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5-3 Ruling Slashes $2.5B Penalty In Exxon Valdez Case

Publication Date: 
June 26, 2008
USA Today
Joan Biskupic

Jeffrey Fisher is quoted in USA Today about yesterday's Supreme Court decision to reduce the punitive damages awards in the Exxon Valdez oil spill case:

The lawyer for the 32,677 Alaskans whose businesses were disrupted when the vessel hit Bligh Reef expressed disappointment. "Over 20% of them have died since the spill. And a large percentage of them have gone bankrupt," Stanford University law professor Jeffrey Fisher said. "Every time a court chips away at the award, it's a fresh injury. This is the final blow."

A jury initially awarded $5 billion in punitive damages, after finding Exxon Valdez captain Joseph Hazelwood and Exxon reckless. Evidence at the 1994 trial showed that Hazelwood, who had a record of alcohol-related problems and had been drinking before the crash, left his post on the bridge as the supertanker faced a difficult turn.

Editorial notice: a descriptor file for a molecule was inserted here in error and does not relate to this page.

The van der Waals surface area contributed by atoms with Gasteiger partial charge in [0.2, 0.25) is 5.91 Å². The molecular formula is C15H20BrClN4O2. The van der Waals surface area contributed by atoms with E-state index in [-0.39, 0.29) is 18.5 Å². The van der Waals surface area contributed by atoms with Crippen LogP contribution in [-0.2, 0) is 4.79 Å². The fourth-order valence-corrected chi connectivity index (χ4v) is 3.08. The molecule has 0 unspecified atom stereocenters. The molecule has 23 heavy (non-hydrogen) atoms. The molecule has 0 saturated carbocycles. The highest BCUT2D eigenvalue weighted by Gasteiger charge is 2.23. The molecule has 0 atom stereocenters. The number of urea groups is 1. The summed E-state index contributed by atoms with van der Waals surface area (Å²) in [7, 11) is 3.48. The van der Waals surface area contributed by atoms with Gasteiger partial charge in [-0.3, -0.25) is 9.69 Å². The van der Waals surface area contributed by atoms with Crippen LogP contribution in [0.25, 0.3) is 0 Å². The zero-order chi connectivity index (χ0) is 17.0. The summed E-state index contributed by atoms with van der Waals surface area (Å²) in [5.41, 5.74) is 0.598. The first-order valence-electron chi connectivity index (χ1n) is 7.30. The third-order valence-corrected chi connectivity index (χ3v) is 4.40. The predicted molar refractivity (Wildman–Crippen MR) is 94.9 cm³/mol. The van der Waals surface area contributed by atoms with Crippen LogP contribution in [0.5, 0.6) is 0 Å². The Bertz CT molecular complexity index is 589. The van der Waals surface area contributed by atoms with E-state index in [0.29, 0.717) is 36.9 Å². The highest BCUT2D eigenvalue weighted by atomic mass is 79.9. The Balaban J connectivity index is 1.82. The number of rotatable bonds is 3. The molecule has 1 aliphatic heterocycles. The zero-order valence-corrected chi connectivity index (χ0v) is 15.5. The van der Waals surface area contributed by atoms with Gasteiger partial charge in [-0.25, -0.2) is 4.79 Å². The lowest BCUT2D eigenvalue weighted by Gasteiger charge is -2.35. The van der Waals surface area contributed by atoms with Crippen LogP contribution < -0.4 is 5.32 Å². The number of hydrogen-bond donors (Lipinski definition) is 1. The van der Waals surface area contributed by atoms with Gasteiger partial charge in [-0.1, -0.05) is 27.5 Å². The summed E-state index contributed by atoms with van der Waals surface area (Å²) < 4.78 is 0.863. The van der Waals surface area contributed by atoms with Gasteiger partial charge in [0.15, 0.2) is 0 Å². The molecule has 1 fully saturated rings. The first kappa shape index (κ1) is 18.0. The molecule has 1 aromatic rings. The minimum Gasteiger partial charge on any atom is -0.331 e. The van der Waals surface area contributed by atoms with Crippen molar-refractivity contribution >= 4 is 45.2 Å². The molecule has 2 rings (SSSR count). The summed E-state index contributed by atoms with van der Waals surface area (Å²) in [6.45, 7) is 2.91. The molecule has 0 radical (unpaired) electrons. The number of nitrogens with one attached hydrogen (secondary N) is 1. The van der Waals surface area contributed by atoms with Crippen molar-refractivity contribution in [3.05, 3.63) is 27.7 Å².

A U.S. appeals court cut the $5 billion in half, and the award remained the subject of litigation for a decade. In the end, Fisher said, the money will be distributed based on the severity of an individual's loss. He estimated the average award now at $15,000.